- ferrous sulfate
This information is intended for use by health professionals
Ferrous Sulfate 200mg Coated Tablets
Ferrous Sulfate 200mg equivalent to 65mg of ferrous iron, Fe(II).
For a full list of excipients, see section 6.1
White, sugar coated tablets.
Ferrous Sulfate is used for iron-deficiency anaemia.
For iron-deficiency anaemia:-
Prophylaxis - One tablet daily
Therapeutic - One tablet 2-3 times daily
As for adults
This presentation is not recommended.
Method of administration:
The tablets should not be sucked, chewed or kept in the mouth, but swallowed whole with water.
Tablets should be taken before meals or during meals, depending on gastrointestinal tolerance.
Hypersensitivity to the product and its ingredients; haemosiderosis and haemochromatosis; active peptic ulcer; repeated blood transfusion; haemolytic anaemia. Oral and parenteral iron preparations should not be used concomitantly.
Patients with rare hereditary problems of fructose intolerance, glucose- galactose malabsorption or sucrase- isomaltase insufficiency should not take this medicine.
Patients post-gastrectomy have poor absorption of iron. Caution is advised when prescribing iron preparations to individuals with history of peptic ulcer, and inflammatory bowel disease, including regional enteritis and ulcerative colitis. Care should be taken in patients with intestinal strictures or diverticulae. Duration of treatment should generally not exceed 3 months after correction of anaemia. Co-existing deficiency of vitamin B12 or folic acid should be ruled out since combined deficiency produces microcytic blood film. Dental caries is a definite risk following long term treatment with this product. These tablets contain sugar and should be administered with care to patients with diabetes. Patients suffering from iron overload are particularly susceptible to infection. Treatment of iron overload should be with caution.
Due to the risk of mouth ulcerations and tooth discolouration, tablets should not be sucked, chewed or kept in the mouth, but swallowed whole with water.
The label will state:
“Important warning: Contains iron. Keep out of the sight and reach of children, as overdose may be fatal.”
This will appear on the front of the pack within a rectangle in which there is no other information.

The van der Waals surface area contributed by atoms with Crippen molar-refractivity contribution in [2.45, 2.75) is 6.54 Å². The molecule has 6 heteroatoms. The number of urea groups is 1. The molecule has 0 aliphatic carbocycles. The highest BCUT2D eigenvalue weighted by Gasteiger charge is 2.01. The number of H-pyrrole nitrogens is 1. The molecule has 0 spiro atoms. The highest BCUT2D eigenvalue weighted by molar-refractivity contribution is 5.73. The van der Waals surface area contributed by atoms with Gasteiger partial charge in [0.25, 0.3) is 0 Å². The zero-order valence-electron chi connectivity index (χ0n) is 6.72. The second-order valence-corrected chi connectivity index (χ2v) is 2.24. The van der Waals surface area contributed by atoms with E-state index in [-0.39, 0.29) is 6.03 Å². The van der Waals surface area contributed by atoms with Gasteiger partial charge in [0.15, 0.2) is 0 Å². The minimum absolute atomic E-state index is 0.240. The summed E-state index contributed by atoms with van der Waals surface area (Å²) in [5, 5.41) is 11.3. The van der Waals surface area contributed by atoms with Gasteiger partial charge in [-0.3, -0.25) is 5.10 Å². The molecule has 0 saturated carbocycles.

Antacids and mineral supplements: Compounds containing calcium, magnesium (including antacids and mineral supplements), bicarbonates, carbonates, oxalates or phosphates may impair the absorption of iron. Administration of iron preparations with such compounds should be separated by at least 2 hours.
Antibacterials: Iron and tetracyclines reduce the absorption of each other when administered concomitantly. Administration of iron preparations and tetracyclines should be separated by 2 to 3 hours. Iron may reduce the absorption of quinolones. Administration of iron preparations and quinolones should be separated by at least 2 hours. Chloramphenicol delays plasma clearance of iron, incorporation into red blood cells by interfering with erythropoiesis.
Biphosphonates: The absorption of biphosphonates is reduced when taken concurrently with iron preparations. Administration should be separated by at least 2 hours.
Cholestyramine: Absorption of iron is impaired by cholestyramine.
Dimercaprol: Concomitant administration of oral iron preparations and dimercaprol should be avoided.
Dopaminergics: Oral iron preparations may reduce the absorption of dopaminergics such as co-careldopa, entacapone and levodopa.
Food Products: Absorption of iron is impaired by tea, eggs or milk.
Methyldopa: Oral iron preparations may antagonise the antihypertensive effect of methyldopa.
Mycophenolate mofetil: Oral iron preparations significantly reduce the absorption of mycophenolate mofetil.
Penicillamine: Oral iron preparations can reduce the absorption of penicillamine. Also the absorption of iron is impaired by penicillamine.
Thyroid hormone: Ferrous sulfate reduces the absorption of levothyroxine and so should be taken at least 2 hours apart.
Trientine: the absorption of oral iron preparations is reduced by trientine. Administration should be separated by at least 2 hours.
Zinc: iron preparations and zinc preparations can reduce the absorption of each other.
Use of any drug during the first trimester of pregnancy should be avoided if possible. Thus administration of iron during the first trimester requires definite evidence of iron deficiency.